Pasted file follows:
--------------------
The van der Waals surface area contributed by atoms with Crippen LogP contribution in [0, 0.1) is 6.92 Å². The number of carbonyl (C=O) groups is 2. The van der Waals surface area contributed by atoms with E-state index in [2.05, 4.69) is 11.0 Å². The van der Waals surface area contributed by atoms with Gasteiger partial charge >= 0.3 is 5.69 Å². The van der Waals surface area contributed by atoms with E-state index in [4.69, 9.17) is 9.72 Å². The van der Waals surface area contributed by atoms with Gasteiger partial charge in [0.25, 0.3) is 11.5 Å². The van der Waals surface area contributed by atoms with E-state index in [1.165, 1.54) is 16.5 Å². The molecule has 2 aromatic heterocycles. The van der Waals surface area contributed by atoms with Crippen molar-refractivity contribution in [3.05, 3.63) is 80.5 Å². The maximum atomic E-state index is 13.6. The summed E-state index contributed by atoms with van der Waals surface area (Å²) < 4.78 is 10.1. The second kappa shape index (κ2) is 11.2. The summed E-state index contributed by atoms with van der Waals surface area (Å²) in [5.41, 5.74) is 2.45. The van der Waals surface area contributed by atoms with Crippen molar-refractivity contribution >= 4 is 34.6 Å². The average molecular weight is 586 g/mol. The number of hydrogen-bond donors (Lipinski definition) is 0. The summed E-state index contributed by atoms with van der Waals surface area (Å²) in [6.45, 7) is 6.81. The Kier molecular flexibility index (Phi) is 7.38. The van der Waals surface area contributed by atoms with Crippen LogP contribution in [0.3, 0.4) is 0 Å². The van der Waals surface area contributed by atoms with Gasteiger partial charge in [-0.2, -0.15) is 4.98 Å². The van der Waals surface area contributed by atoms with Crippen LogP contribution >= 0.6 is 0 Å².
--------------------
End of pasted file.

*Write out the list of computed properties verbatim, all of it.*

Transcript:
The van der Waals surface area contributed by atoms with Crippen LogP contribution in [0, 0.1) is 6.92 Å². The number of carbonyl (C=O) groups is 2. The van der Waals surface area contributed by atoms with E-state index in [2.05, 4.69) is 11.0 Å². The van der Waals surface area contributed by atoms with Gasteiger partial charge >= 0.3 is 5.69 Å². The van der Waals surface area contributed by atoms with E-state index in [4.69, 9.17) is 9.72 Å². The van der Waals surface area contributed by atoms with Gasteiger partial charge in [0.25, 0.3) is 11.5 Å². The van der Waals surface area contributed by atoms with E-state index in [1.165, 1.54) is 16.5 Å². The molecule has 2 aromatic heterocycles. The van der Waals surface area contributed by atoms with Crippen molar-refractivity contribution in [3.05, 3.63) is 80.5 Å². The maximum atomic E-state index is 13.6. The summed E-state index contributed by atoms with van der Waals surface area (Å²) < 4.78 is 10.1. The second kappa shape index (κ2) is 11.2. The summed E-state index contributed by atoms with van der Waals surface area (Å²) in [5.41, 5.74) is 2.45. The van der Waals surface area contributed by atoms with Crippen molar-refractivity contribution >= 4 is 34.6 Å². The average molecular weight is 586 g/mol. The number of hydrogen-bond donors (Lipinski definition) is 0. The summed E-state index contributed by atoms with van der Waals surface area (Å²) in [6.45, 7) is 6.81. The Kier molecular flexibility index (Phi) is 7.38. The van der Waals surface area contributed by atoms with Crippen LogP contribution in [0.3, 0.4) is 0 Å². The van der Waals surface area contributed by atoms with Gasteiger partial charge in [-0.2, -0.15) is 4.98 Å². The van der Waals surface area contributed by atoms with Crippen LogP contribution >= 0.6 is 0 Å².